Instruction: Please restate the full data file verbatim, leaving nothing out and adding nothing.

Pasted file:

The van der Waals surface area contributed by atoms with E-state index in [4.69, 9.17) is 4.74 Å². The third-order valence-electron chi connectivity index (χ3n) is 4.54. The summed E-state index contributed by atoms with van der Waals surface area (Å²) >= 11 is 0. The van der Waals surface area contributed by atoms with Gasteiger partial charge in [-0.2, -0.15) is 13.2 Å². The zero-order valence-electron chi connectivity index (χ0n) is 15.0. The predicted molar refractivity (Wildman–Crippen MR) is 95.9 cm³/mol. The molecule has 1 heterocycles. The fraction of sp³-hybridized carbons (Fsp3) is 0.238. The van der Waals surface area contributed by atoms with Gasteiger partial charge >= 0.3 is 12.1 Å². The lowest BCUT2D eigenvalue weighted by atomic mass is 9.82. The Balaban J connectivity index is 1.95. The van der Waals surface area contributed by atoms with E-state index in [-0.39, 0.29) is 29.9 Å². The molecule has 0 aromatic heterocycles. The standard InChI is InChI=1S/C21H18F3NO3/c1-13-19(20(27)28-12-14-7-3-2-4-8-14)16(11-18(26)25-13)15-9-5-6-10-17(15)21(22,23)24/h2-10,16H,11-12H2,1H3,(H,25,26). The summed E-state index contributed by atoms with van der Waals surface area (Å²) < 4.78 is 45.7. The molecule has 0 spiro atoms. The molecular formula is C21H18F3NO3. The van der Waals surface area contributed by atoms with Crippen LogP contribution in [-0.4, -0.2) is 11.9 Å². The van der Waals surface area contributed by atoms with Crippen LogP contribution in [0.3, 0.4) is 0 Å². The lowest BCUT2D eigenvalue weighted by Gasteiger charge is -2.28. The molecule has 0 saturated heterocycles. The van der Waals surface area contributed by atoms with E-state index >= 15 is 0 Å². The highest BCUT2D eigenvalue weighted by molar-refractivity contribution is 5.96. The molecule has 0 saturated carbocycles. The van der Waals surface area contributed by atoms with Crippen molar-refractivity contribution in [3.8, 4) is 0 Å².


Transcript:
The van der Waals surface area contributed by atoms with E-state index in [4.69, 9.17) is 4.74 Å². The third-order valence-electron chi connectivity index (χ3n) is 4.54. The summed E-state index contributed by atoms with van der Waals surface area (Å²) >= 11 is 0. The van der Waals surface area contributed by atoms with Gasteiger partial charge in [-0.2, -0.15) is 13.2 Å². The zero-order valence-electron chi connectivity index (χ0n) is 15.0. The predicted molar refractivity (Wildman–Crippen MR) is 95.9 cm³/mol. The molecule has 1 heterocycles. The fraction of sp³-hybridized carbons (Fsp3) is 0.238. The van der Waals surface area contributed by atoms with Gasteiger partial charge >= 0.3 is 12.1 Å². The lowest BCUT2D eigenvalue weighted by atomic mass is 9.82. The Balaban J connectivity index is 1.95. The van der Waals surface area contributed by atoms with E-state index in [-0.39, 0.29) is 29.9 Å². The molecule has 0 aromatic heterocycles. The standard InChI is InChI=1S/C21H18F3NO3/c1-13-19(20(27)28-12-14-7-3-2-4-8-14)16(11-18(26)25-13)15-9-5-6-10-17(15)21(22,23)24/h2-10,16H,11-12H2,1H3,(H,25,26). The summed E-state index contributed by atoms with van der Waals surface area (Å²) < 4.78 is 45.7. The molecule has 0 spiro atoms. The molecular formula is C21H18F3NO3. The van der Waals surface area contributed by atoms with Crippen LogP contribution in [-0.4, -0.2) is 11.9 Å². The van der Waals surface area contributed by atoms with Crippen LogP contribution in [0.3, 0.4) is 0 Å². The lowest BCUT2D eigenvalue weighted by Gasteiger charge is -2.28. The molecule has 0 saturated heterocycles. The van der Waals surface area contributed by atoms with E-state index >= 15 is 0 Å². The highest BCUT2D eigenvalue weighted by molar-refractivity contribution is 5.96. The molecule has 0 saturated carbocycles. The van der Waals surface area contributed by atoms with Crippen molar-refractivity contribution in [3.8, 4) is 0 Å².